There is no clear evidence in the literature showing that asymptomatic transmission is a major driver of the pandemic. The poorly supported theory that suggested this, was the main logic behind lockdown policies, which in any event have been shown to have no beneficial effect on death curves.
The primary worry was that presymptomatic people would spread the disease, but according the Panda those people are not “asymptomatic”:
An asymptomatic person is one who never develops clinical symptoms at all (no sneezing, coughing, fever, loss of taste or smell). This is distinct from a presymptomatic person, who begins to show symptoms after the incubation period of a few days.
A meaningless distinction. Almost every average person would assume the term ‘asymptomatic’ applies to the presymptomatic. People without symptoms often spread Covid.
However, many countries are recording COVID-19 official deaths if there is past evidence of a positive PCR test, or the patient is considered “probable” or “presumed’ to have COVID-19, even where the cause of death is clearly unrelated and symptoms are not present. This generous diagnosing can inflate the number of deaths in the data. Countries categorize deaths as “COVID deaths” using different criteria, so comparisons of such statistics are of questionable validity.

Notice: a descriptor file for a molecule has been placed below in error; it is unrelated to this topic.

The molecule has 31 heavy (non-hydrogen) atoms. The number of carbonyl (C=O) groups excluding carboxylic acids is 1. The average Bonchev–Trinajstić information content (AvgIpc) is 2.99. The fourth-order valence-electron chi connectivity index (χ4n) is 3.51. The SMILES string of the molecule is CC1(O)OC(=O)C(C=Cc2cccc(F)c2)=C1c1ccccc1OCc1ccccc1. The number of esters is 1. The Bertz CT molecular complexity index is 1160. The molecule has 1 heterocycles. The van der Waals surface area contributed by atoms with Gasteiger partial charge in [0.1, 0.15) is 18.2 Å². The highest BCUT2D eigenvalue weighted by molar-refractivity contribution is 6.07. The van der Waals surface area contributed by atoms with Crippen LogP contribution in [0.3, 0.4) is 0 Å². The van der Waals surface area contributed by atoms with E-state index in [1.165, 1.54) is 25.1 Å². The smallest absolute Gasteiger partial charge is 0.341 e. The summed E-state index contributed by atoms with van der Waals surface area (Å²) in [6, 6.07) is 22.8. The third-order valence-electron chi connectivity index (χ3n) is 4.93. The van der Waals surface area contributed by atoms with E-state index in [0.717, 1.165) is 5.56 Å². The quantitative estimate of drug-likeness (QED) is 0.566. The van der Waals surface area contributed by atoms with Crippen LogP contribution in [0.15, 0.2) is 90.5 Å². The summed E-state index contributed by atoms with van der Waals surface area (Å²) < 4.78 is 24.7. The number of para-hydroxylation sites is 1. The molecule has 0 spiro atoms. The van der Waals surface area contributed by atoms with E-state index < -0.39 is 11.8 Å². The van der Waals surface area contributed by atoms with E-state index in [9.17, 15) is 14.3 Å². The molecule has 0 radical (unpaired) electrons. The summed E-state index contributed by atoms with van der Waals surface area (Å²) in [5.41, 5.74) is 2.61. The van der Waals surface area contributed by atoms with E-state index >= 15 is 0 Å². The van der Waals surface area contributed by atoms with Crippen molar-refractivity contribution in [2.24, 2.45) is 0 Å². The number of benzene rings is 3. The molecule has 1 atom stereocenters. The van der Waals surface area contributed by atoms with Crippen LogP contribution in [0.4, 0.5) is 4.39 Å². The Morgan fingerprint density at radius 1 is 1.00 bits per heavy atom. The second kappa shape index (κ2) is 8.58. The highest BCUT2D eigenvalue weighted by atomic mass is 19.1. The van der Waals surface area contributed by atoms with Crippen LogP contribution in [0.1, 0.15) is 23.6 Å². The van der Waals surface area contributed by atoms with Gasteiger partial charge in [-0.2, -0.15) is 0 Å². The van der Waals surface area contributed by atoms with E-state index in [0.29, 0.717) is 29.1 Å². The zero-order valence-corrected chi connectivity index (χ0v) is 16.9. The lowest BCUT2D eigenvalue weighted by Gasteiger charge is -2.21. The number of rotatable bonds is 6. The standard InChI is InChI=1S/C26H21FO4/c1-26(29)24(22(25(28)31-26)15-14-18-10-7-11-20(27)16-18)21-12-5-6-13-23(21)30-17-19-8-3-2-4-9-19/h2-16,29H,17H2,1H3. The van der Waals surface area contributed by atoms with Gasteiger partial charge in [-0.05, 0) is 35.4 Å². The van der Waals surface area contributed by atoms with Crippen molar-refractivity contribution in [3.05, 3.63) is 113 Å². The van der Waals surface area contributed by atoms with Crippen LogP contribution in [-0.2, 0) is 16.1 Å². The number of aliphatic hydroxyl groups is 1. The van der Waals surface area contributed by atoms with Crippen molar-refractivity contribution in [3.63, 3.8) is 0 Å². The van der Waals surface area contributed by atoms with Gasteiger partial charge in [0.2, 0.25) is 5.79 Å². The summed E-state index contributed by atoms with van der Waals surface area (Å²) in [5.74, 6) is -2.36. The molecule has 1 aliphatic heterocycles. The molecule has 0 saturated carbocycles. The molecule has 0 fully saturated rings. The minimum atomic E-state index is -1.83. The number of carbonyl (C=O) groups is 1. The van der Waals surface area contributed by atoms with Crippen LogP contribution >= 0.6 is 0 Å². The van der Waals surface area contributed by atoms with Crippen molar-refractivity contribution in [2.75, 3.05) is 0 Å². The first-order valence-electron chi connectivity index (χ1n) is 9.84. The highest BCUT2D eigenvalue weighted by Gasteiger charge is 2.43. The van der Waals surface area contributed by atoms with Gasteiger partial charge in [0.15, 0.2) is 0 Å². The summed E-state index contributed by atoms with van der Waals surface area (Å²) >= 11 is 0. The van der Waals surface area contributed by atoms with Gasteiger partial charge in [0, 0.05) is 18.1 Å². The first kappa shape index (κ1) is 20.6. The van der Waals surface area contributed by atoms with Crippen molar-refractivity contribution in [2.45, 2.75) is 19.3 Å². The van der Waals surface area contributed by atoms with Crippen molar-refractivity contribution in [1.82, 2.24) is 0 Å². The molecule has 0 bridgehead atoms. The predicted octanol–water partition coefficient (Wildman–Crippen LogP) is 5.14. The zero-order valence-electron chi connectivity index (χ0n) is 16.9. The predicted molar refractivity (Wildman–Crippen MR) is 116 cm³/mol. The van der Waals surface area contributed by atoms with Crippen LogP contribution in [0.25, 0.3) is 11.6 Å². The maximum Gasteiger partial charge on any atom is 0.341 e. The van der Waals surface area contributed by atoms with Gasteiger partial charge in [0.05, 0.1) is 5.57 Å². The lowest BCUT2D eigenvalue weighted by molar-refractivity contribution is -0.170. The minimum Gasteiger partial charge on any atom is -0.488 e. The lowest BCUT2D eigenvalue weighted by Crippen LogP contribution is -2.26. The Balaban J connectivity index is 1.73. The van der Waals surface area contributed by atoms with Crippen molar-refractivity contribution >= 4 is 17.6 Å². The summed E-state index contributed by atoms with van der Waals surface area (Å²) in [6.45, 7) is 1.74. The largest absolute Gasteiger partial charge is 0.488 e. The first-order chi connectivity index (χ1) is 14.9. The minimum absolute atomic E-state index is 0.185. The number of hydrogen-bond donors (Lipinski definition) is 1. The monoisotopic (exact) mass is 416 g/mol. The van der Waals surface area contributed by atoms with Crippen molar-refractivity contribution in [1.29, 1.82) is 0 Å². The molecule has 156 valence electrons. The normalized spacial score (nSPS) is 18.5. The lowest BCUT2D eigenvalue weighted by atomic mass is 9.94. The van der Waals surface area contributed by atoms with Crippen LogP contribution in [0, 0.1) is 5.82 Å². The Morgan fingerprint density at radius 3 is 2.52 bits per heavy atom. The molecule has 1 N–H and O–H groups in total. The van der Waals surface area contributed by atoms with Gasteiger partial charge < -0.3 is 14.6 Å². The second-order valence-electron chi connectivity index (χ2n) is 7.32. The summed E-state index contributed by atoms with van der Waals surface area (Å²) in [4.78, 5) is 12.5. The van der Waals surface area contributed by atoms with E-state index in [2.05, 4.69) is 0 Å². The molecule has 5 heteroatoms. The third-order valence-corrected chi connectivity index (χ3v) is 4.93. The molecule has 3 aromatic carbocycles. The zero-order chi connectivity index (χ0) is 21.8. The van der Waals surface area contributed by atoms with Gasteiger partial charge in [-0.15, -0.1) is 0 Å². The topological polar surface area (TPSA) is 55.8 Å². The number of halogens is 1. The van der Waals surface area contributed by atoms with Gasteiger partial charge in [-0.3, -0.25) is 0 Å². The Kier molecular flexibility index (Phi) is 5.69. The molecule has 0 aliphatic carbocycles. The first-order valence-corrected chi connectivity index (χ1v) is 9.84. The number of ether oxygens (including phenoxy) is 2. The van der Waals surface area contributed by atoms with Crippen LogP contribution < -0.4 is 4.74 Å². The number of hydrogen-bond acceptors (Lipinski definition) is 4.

In fact, excess death data suggests that most countries have severely undercounted Covid deaths, and also that the excess deaths cannot be explained by other factors like suicide or people not getting cancer screenings.
Gelman suggests that this website has links to the conservative movement. One thing I’ve noticed over the past year is that conservatives seem obsessed with minimizing the severity of Covid-19, and also seem interested in showing that measures to prevent Covid-19 (such as masks) are not likely to be effective. This “head in the sand” approach has done a great deal to discredit the entire conservative movement with the well-informed part of the population. That’s a shame, as there are areas (such as economic policy) where conservatives have lots of good ideas. But they are rapidly losing votes among the college educated part of the population, and this sort of misinformation doesn’t help.